Regards
nociSoftware Engineer
Distinguished Expert 2018

Commented:
I mis one thing in this picture the remote application also ADDS to the latency. So the speed the application responds.
ping time is more or less raw link speed from interface -> interface and back.
This excludes all TCP overhead on both sides, application overhead on both sides. On remote site presumably database access time.

What would help is take a wireshark/tcpdump trace on both sides simultanously (to a local storage).  (This assumes bot sides use NTP synced clocks...).
Then try to match a session on both sides. That sould give you the link latency as well as the application latency.
On the database end, the ack might be sent when the buffer is read by the app, and a response packet will be seen shortly after (or ack is piggybacked on data if it is send sufficient  fast)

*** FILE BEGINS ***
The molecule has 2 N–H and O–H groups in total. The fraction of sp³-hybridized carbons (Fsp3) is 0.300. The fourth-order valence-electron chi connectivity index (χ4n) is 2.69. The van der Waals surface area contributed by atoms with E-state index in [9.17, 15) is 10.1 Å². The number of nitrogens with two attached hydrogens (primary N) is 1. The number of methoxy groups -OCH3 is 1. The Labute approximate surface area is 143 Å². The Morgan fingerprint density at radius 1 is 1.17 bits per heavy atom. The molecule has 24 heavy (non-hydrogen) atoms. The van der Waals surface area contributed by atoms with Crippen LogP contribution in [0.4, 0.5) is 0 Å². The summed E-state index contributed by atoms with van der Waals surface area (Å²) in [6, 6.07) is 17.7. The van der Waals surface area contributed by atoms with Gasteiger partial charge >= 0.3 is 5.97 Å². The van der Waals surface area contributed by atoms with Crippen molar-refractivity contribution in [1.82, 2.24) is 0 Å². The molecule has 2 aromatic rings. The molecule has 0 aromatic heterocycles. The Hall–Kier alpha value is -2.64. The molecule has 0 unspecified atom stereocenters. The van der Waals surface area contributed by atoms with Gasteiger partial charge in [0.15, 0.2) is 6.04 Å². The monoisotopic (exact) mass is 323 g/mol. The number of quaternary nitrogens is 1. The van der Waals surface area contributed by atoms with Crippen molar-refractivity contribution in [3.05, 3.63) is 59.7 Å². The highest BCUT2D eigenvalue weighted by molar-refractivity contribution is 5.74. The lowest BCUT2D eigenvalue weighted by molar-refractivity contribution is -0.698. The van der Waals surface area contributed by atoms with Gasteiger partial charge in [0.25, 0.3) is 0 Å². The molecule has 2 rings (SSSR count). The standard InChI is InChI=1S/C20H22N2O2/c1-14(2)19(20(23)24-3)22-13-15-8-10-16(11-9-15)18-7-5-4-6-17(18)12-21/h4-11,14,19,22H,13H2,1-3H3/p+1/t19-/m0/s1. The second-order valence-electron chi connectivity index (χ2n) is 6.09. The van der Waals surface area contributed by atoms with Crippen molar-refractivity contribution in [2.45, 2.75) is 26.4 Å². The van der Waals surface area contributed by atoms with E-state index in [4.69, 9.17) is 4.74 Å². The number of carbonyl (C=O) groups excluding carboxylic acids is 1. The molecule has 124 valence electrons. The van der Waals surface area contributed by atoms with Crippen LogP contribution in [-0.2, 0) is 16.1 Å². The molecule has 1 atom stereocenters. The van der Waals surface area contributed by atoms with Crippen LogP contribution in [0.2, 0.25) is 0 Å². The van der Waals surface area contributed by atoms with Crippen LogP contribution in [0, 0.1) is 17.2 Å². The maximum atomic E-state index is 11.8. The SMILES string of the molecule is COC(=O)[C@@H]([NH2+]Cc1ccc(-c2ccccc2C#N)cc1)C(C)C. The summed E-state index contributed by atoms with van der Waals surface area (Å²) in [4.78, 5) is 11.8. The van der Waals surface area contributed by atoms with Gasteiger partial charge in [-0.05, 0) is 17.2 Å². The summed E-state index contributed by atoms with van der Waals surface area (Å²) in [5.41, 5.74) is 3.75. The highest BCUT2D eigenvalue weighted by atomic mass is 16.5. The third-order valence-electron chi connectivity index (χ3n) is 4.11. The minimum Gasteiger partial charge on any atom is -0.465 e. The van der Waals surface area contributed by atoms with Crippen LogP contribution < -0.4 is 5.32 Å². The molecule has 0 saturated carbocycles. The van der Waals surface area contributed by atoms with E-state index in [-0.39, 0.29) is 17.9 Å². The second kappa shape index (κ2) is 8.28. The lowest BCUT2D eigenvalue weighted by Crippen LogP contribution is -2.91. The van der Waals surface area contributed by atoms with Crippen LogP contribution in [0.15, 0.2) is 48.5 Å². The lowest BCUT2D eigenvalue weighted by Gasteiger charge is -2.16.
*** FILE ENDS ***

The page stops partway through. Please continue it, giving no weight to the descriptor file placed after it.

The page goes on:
atlas_shudderedSr. Network Engineer

Commented:
Or, one could simply use the calculator at the link I provided to check expected transfer times.
nociSoftware Engineer
Distinguished Expert 2018

Commented:
@atlas: i guess the content of the TCP transmission is between 20-30 bytes net.  ( a barcode + some extra) ... It;s not about sending Megabytes of data, let alone GB of data.   so data is near 0.00000002 GB... it doesn't tell the right data.

In general:
Question is if there is a constant connection and short packets are sent or that a link is establishes for each read... (this will cause a LOT of round trips; the say 10 roundtrips (ack, message).. of 100ms quicky addup to a second.).
atlas_shudderedSr. Network Engineer
Commented:
The tcp window is going to be the biggest point of impact. At the distances and bandwidth involved, data size is really inconsequential if below 1MB. Actually higher but just for argument sake.  In other words, the transfer time between 50kb and 1 M isn't going to be that different.
atlas_shudderedSr. Network Engineer

Commented:
Asker abandoned

Do more with

Expert Office
Submit tech questions to Ask the Experts™ at any time to receive solutions, advice, and new ideas from leading industry professionals.

Start 7-Day Free Trial